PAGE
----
• 2
    $\begingroup$ Every row and every column needs at least one 1 or the Det is zero, so you can simplify generating the space by assuming the diagonal has all one's (you can always swap columns to force this). $\endgroup$ – MikeY Jun 24 at 16:15
  • $\begingroup$ Thanks for your proposals. They might improve the code for finding the maximum by reducing memory requirements, but don't forget part (b) of my question which asks for the spectrum of possible determinant values). $\endgroup$ – Dr. Wolfgang Hintze Jun 26 at 9:28
3
$\begingroup$

Even though the sequence's first few terms are known and won't be extended by this solution, here's a way to throw Mathematica's integer math magic at the problem. This seems to use much less memory:

f[n_Integer?Positive] := Module[{v},
  (* make a list of n^2 unique variables *)
  v = Table[Unique[], n^2];
  (* maximize the determinant under the given constraints *)
  First@Maximize[{Det[Partition[v, n]], And @@ Thread[0 <= v <= 1]}, v, Integers]]

test:

f[1] // AbsoluteTiming
(*    {0.064168, 1}    *)

f[2] // AbsoluteTiming
(*    {0.045458, 1}    *)

f[3] // AbsoluteTiming
(*    {0.03024, 2}    *)

f[4] // AbsoluteTiming
(*    {2.25245, 3}    *)

Better solution using the comment by @MikeY, and without much memory use:

Every row and every column needs at least one 1 or the Det is zero, so you can simplify generating the space by assuming the diagonal has all one's (you can always swap columns to force this).

First, define a function that, given a list of matrix elements, computes the determinant of the corresponding matrix with all ones on the diagonal:

q[n_Integer?Positive] := Module[{v, k, M},
  (* make a list of n(n-1) unique variables *)
  v = Table[Unique[], n (n - 1)];
  (* make an nxn matrix with 1 on the diagonal *)
  k = 0;
  M = Table[If[i == j, 1, v[[++k]]], {i, n}, {j, n}];
  (* compile the calculation of the determinant *)
  Compile[Evaluate[{#, _Integer} & /@ v], 
    Evaluate[FullSimplify[Det[M]]],
    CompilationTarget -> "C", RuntimeOptions -> "Speed"]]

Loop over all possible combinations of $\{0,1\}$ for the matrix elements, without ever constructing a list of these combinations:

h[n_Integer?Positive] := Module[{f, m = 0, x},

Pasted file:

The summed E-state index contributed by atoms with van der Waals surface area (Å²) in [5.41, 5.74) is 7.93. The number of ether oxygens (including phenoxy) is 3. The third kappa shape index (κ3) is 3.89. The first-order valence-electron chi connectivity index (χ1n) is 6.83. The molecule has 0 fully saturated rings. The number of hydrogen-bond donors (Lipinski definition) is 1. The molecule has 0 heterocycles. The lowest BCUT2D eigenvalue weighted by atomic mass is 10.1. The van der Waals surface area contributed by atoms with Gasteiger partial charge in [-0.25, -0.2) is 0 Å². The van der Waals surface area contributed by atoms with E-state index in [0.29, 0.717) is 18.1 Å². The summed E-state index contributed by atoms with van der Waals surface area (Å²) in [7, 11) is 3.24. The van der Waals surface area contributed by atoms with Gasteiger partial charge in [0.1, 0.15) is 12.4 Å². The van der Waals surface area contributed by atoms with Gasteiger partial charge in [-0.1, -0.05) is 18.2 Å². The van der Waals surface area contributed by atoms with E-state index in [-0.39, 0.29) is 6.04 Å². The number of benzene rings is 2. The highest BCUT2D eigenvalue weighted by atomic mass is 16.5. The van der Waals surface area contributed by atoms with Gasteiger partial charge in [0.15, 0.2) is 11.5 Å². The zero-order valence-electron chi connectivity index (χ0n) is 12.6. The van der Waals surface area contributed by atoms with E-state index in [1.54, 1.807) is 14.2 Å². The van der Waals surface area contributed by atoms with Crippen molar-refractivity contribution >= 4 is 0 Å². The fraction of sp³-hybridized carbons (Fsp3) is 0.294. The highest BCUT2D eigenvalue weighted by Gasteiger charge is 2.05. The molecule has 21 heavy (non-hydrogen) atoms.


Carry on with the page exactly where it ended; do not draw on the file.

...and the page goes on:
(* compile the determinant function *)
  f = q[n];
  (* loop over binary combinations *)
  Do[If[(x = f @@ IntegerDigits[i, 2, n (n - 1)]) > m,
    m = x; Echo[IntegerDigits[i, 2, n (n - 1)], m]],
  {i, 0, 2^(n (n - 1)) - 1}];
  (* return the highest determinant found *)
  m]

Test:

h[4] // AbsoluteTiming
(*    {0.618653, 3}    *)

h[5] // AbsoluteTiming
(*    {20.4476, 5}    *)
$\endgroup$
  • $\begingroup$ @ Roman Your code surely is compact and elegant. But (1) it didn't run unless I modified it toTable[Unnique[],{i,1,n^2}], and (2) when I tried to run f[5] my PC became trapped in a loop, and I had to switch the power off .Summary, nice but dangerous (at least on my PC). What is your result for f[5]? Can you go beyond n=5? $\endgroup$ – Dr. Wolfgang Hintze Jun 25 at 22:07
  • $\begingroup$ What is your $Version? Is your Unnique a typo? $\endgroup$ – Roman Jun 25 at 22:11
  • $\begingroup$ @ Roman: "Even though the analytic solution is known". Can you be more precise, please? I am not aware of an analytic solution, and I doubt that thre is one. Compare my self solution, section results. $\endgroup$ – Dr. Wolfgang Hintze Jun 25 at 22:11
  • $\begingroup$ Sorry, yes it is a typo here in the comment. In the code it was correct, and the code ran without problems for n=2,3,4. $\endgroup$ – Dr. Wolfgang Hintze Jun 25 at 22:13
  • $\begingroup$ What I meant is: "even though the sequence has an OEIS number", sorry for the lack of precision. $\endgroup$ – Roman Jun 25 at 22:13
1
$\begingroup$

Running with @Roman's answer, and noting that all rows and columns need at least two 1's in them, I assumed that the fixed part of the matrix is banded with 1's on the diagonal and the first band above (no guarantee this will give a valid answer!),

f2[n_Integer?Positive] := Module[{v, M, k},
  (*make a list of n(n-1) unique variables*)
  v = Table[Unique[], (n - 1)^2];
  (*make an nxn matrix with 1 on the diagonal and first upper band*)
  k = 0;
  M = SparseArray[{
     {i_, i_} -> 1,
     {i_, j_} :> 1 /; i - j == -1,
     {i_, j_} :> v[[++k]] /; i - j > 0,
     {i_, j_} :> v[[++k]] /; i - j < -1    
     }, {n, n}];
  (*maximize the determinant under the given constraints*)
  First@Maximize[{Det[M], And @@ Thread[0 <= v <= 1]}, v, Integers]]

Running @Roman's code

f[5] // AbsoluteTiming
(*   {67.344, 5}   *)

f2[5] // AbsoluteTiming
(*   {3.61407, 5}   *)

It still bogs down on f2[6], but maybe a path forward? Tried a tridiagonal matrix, but that gave wrong answers.

EDIT

On the off chance that an optimal matrix from the $n$ dimension would form a kernel of the $n+1$ problem, I wrote this. It takes in a previous optimum and augments it with $2n+1$ unknowns and solves that, using @Roman's process. Works super fast and give the right answer for $n=6$ when given a good answer for $n=5$, but in general does not work. Shown for FYI.